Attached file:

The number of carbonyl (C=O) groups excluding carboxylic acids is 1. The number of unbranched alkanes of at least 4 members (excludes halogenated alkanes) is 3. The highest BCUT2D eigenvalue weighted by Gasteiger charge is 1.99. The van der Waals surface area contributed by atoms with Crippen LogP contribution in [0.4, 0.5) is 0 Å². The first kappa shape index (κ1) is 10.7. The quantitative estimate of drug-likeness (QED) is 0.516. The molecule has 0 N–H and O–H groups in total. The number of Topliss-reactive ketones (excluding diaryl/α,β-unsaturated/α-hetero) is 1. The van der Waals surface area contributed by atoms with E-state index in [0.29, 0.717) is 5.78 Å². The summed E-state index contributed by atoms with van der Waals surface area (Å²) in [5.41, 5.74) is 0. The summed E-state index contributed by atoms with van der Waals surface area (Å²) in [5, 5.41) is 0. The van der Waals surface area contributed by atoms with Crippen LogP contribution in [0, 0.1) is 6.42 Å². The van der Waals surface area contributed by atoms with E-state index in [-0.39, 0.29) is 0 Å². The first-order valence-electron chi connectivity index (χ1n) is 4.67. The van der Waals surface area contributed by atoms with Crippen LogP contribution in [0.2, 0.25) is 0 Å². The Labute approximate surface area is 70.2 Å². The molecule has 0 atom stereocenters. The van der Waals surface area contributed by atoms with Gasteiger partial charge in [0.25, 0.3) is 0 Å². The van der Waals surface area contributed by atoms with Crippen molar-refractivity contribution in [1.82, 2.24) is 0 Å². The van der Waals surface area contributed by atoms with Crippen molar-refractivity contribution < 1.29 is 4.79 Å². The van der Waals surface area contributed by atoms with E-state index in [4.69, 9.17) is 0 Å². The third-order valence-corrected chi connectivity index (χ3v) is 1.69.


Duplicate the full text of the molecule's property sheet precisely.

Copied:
The number of carbonyl (C=O) groups excluding carboxylic acids is 1. The number of unbranched alkanes of at least 4 members (excludes halogenated alkanes) is 3. The highest BCUT2D eigenvalue weighted by Gasteiger charge is 1.99. The van der Waals surface area contributed by atoms with Crippen LogP contribution in [0.4, 0.5) is 0 Å². The first kappa shape index (κ1) is 10.7. The quantitative estimate of drug-likeness (QED) is 0.516. The molecule has 0 N–H and O–H groups in total. The number of Topliss-reactive ketones (excluding diaryl/α,β-unsaturated/α-hetero) is 1. The van der Waals surface area contributed by atoms with E-state index in [0.29, 0.717) is 5.78 Å². The summed E-state index contributed by atoms with van der Waals surface area (Å²) in [5.41, 5.74) is 0. The summed E-state index contributed by atoms with van der Waals surface area (Å²) in [5, 5.41) is 0. The van der Waals surface area contributed by atoms with Crippen LogP contribution in [0, 0.1) is 6.42 Å². The van der Waals surface area contributed by atoms with E-state index in [-0.39, 0.29) is 0 Å². The first-order valence-electron chi connectivity index (χ1n) is 4.67. The van der Waals surface area contributed by atoms with Crippen LogP contribution in [0.2, 0.25) is 0 Å². The Labute approximate surface area is 70.2 Å². The molecule has 0 atom stereocenters. The van der Waals surface area contributed by atoms with Gasteiger partial charge in [0.25, 0.3) is 0 Å². The van der Waals surface area contributed by atoms with Crippen molar-refractivity contribution in [1.82, 2.24) is 0 Å². The van der Waals surface area contributed by atoms with Crippen molar-refractivity contribution < 1.29 is 4.79 Å². The van der Waals surface area contributed by atoms with E-state index in [4.69, 9.17) is 0 Å². The third-order valence-corrected chi connectivity index (χ3v) is 1.69.